- FOC technical solution content: http://bit.ly/29WTvgn
- Glossary, Acronyms, Military Specifications for Connectors: http://bit.ly/2a2EFn8
- Q&A Resource: email technical questions to AskFOC@focenter.com
- FOC-TV Training Videos: Select “Training Videos” in the video categories, then select the “Connector Load, Crimp, and Cure for Fiber Optic Cable Assembly Production” video.
Marcel Buijs manages sales and technical support for FOC in the EMEA area. With over twenty five years in the photonics industry, Mr. Buijs’ credentials include founding the first Photonics Department at a Technical College in The Netherlands, with three fellow teachers, and developing curriculum for the subjects of Opto-Electronics, Fiber Optics and Machine Vision. For more than 17 years, his specific role in research and development for a global fiber optic connector company, was developing processes for making fiber optic products and a broad process portfolio. His specific department was responsible for several important developments in both the single-fiber and multi-fiber optic connector markets. Areas of expertise include laser cleaving, polishing and measurement processes and proven yield and product performance improvements. Marcel’s process, analytical and statistical knowledge gives him the ultimate tools to help every FOC customer meeting their specifications in making the ultimate fiber optic product and improve process yield. Marcel has a Bachelor Degree in Electrical Engineering and Information Technology from Saxion University. He and his wife Ellen live in the center of the Netherlands near Holland’s largest national park “de hoge Veluwe” with their three children.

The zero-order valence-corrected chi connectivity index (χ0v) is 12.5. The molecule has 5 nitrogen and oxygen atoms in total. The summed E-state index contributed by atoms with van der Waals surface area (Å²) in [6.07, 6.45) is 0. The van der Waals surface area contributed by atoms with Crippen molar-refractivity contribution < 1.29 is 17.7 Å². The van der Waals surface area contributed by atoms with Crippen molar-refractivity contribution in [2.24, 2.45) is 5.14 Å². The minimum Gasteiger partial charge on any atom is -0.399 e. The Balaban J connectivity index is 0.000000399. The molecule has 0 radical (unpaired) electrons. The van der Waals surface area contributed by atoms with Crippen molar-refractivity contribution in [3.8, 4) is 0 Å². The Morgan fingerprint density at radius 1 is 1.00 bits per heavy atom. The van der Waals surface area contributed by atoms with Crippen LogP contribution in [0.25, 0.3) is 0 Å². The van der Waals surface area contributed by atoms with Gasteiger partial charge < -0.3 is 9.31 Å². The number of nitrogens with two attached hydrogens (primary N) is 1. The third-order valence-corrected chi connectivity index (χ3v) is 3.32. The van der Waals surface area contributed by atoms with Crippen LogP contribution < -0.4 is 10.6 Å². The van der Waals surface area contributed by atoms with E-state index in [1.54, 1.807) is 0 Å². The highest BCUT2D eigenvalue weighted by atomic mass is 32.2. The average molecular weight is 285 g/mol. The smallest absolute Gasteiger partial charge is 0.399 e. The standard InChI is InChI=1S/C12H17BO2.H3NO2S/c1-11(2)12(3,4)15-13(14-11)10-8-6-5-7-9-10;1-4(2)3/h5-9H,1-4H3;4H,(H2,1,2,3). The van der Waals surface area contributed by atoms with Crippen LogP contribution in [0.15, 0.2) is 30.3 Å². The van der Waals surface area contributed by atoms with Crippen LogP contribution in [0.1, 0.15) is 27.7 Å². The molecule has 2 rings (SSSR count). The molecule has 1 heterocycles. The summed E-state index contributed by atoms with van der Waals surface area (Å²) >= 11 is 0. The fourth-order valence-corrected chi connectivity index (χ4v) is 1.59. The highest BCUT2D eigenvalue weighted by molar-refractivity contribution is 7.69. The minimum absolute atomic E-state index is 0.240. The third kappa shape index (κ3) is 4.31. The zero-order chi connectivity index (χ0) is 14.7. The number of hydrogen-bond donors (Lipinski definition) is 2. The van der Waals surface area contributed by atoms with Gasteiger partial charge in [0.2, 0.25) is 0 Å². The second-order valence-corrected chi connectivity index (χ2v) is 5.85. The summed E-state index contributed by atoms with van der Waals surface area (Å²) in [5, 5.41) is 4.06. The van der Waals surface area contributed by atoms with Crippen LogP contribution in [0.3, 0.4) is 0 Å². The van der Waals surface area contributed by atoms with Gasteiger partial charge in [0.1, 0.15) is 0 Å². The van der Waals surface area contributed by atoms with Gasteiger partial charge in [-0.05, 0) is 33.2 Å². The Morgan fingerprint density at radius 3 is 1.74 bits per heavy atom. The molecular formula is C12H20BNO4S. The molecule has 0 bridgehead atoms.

Follow Fiber Optic Center at @FiberOpticCntr
- Techniques when using stripping tools - October 18, 2019
- Considerations regarding freezing epoxy – implementing process controls - September 18, 2019
- Aramid yarns and Good stripping techniques - September 11, 2019
- When the “back-side” connector end-face is contaminated, it is difficult to have access to remove the connector for cleaning - September 8, 2019
- Fiber Optic Cable Splicing Explained - September 7, 2019
- Ways in which the end-face can become contaminated along the way - September 6, 2019
- Removal of coatings from short fiber in certain sections - September 5, 2019
- End-face quality and cleanliness - September 4, 2019
- Re-cleaning a connector after installation - September 4, 2019
- The two wavelengths used for Insertion Loss testing - September 3, 2019